Lizzie Armitstead clinched overall victory in the Chain Reaction Cycles-sponsored 2016 Aviva Women’s Tour, finishing safely in the bunch in 14th position at the end of the 113-kilometre Northamptonshire stage as Finland’s Lotta Lepistö took the final stage win in Kettering from a group of seven riders.
In the end Armitstead’s winning margin was 11-seconds over Ashleigh Moolman-Pasio, courtesy of three bonus seconds picked up at the day’s opening Chain Reaction Cycle sprint, with Wiggle HIGH5 rider Elisa Longo Borghini a further two seconds in arrears.
Armitstead also clinched the Adnams Best British Rider Jersey as the highest placed Brit, with a 53-second advantage over 2012 Olympic Gold medallist Dani King.
The victory will also move Armitstead up to second in the standings of the UCI Women’s WorldTour, behind her teammate Megan Guarnier.
“It means what a fantastic team performance it’s been” said Armitstead, “We had quite a lot of pressure on us today with the team performing so well all week I couldn’t let them down really so I’ve relieved and happy that I did it for them.
With the break of seven at one stage having in excess of four minutes, Armitstead admitted some nerves, but once again took the opportunity to praise her team.
“Probably from me, but not from the girls around me, they kept a cool head and Chantal [Blaak] said ‘We can close that if we want to’.
“It was still hard, although probably one of the easier days of the tour so far which meant we could control it and bring it to a sprint which is what we wanted.
“Being a British athlete I feel so lucky to be a part of a country that loves cycling at the moment and I hope that that bubble continues. My teammates say ‘Lizzie, why is it so popular here?’ and I don’t really know the answer, but events like this certainly help keep the ball rolling.”
A day long breakaway of seven riders contested the finish, as the Boels Dolmans led bunch just misjudged their catch, coming into Kettering 15-seconds behind the group, which Lepistö led home.
The high-class group of seven, including Italian national champion Elena CecchinI and 2007 World Road Race Champion Marta Bastianelli, built a lead in excess of 4-minutes, but it was driven down by a combination of Boels Dolmans at the front of the peloton and an eventual lack of cooperation in the front group.
Speaking afterwards, Lepistö, who is the current Finnish road race champion, said;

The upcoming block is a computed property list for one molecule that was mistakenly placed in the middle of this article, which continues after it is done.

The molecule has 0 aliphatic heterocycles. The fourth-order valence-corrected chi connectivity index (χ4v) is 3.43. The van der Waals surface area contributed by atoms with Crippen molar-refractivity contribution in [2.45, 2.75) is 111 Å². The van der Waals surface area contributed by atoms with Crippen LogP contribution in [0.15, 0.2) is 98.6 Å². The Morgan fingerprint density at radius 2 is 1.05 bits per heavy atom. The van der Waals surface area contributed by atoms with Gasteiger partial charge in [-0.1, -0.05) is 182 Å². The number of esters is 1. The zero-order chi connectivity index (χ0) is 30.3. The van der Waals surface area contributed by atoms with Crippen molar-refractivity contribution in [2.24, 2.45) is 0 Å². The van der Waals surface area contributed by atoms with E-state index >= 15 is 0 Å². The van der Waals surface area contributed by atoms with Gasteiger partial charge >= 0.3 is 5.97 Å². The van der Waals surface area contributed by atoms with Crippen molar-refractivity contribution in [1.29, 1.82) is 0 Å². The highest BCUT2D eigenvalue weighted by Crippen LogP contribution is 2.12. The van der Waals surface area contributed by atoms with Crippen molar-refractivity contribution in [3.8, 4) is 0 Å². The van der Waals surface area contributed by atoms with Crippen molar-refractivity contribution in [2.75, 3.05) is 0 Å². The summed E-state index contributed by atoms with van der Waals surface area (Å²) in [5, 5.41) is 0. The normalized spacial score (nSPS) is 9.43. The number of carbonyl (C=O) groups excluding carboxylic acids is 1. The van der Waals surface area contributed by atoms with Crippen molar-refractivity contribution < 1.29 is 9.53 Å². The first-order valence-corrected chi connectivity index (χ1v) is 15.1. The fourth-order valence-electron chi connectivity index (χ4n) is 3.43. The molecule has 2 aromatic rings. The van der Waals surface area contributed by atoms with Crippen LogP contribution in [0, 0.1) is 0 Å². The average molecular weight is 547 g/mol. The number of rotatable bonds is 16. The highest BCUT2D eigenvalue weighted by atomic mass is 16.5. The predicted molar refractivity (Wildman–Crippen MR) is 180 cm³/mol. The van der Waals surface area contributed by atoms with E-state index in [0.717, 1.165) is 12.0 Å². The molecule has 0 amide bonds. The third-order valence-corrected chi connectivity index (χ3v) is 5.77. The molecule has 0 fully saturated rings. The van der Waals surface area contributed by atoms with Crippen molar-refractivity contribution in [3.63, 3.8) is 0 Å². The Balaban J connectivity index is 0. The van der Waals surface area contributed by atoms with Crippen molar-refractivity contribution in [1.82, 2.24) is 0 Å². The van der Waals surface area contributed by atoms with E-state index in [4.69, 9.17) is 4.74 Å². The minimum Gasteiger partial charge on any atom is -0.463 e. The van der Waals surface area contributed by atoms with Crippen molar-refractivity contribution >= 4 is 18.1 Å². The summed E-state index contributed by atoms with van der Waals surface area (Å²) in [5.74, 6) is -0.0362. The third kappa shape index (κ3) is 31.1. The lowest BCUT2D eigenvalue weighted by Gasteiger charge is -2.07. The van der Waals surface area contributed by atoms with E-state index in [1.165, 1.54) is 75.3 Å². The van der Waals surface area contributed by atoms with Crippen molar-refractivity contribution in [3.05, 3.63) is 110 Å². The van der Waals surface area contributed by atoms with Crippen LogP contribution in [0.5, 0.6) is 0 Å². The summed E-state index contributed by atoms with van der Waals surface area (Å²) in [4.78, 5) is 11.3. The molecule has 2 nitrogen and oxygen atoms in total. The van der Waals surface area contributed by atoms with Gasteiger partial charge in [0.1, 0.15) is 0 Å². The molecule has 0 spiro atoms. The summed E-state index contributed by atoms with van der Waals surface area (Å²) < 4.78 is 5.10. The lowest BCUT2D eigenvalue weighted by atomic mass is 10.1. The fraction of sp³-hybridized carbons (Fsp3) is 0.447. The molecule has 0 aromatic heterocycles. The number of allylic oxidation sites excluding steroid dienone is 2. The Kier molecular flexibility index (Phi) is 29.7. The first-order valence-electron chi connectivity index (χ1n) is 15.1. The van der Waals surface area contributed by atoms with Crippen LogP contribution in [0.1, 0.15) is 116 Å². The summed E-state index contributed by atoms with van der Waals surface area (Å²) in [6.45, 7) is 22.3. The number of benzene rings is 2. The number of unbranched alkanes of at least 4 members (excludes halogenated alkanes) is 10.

“Today was pretty hard so I went with the break today because my team mate was second in the overall we had to go in the move and finally that move went and we had a pretty big gap and it stayed in the final.
“I had all the time information in my ear from the manager and he said try to stay calm and sometimes I wasn’t allowed to work and just wait for Ashley but in the last 2k it was really close for the peloton to catch us, so then I was confident that I could win the sprint if the break stays
“We worked together this tour, we are really small team but I think we have the biggest hearts the whole week. We started with five and we lost one rider during the week and now the stage win and the second on GC, I think it’s pretty amazing.”
With Moolman-Pasio failing to score on the opening Strava Queen of the Mountains climb near Daventry, Katie Hall of UnitedHealthcare Pro Cycling secured the jersey.
“I love this race” said Hall speaking afterwards, “I think it is my favourite race of the year now. I’ve done all three editions of this race now so the first one was my first ever race in Europe and I just so was so overwhelmed I couldn’t manage to do anything in the bunch, and now I can get a jersey and so I’ve been reflecting on the growth I’ve had as a rider through these three editions.
“The first year I got nothing, last year I got it [Strava Queen of the Mountains jersey] for one day and this year I’ve kept it until the end so it’s good.”
Having won Stage Four on Saturday, Marianne Vos couldn’t reduce Armitstead’s lead any further and had to settle for the Chain Reaction Cycles Points Jersey after a remarkable run of consistent finishes, ending each stage in the top five, barring the final day’s tenth place.
Vos’ compatriot Floortje Mackaij saw her lead in the Best Young Rider Jersey presented by Stoke-on-Trent, European City of Sport reduced thanks to teammate Molly Weaver’s presence in the break, but not by enough for the white jersey to change shoulders. The win in that classification also helps Mackaij in the season-long UCI Women’s WorldTour young rider classification, with her edging closer to current leader Katarzyna Niewiadoma.
Having twice won a stage combativity award, Ale Cipollini’s Emilia Fahlin won the overall combativity award, while Wiggle HIGH5 beat Boels Dolmans to the team classification title by the narrowest of margins.
Go to the Aviva Women’s Tour website for full results and standings.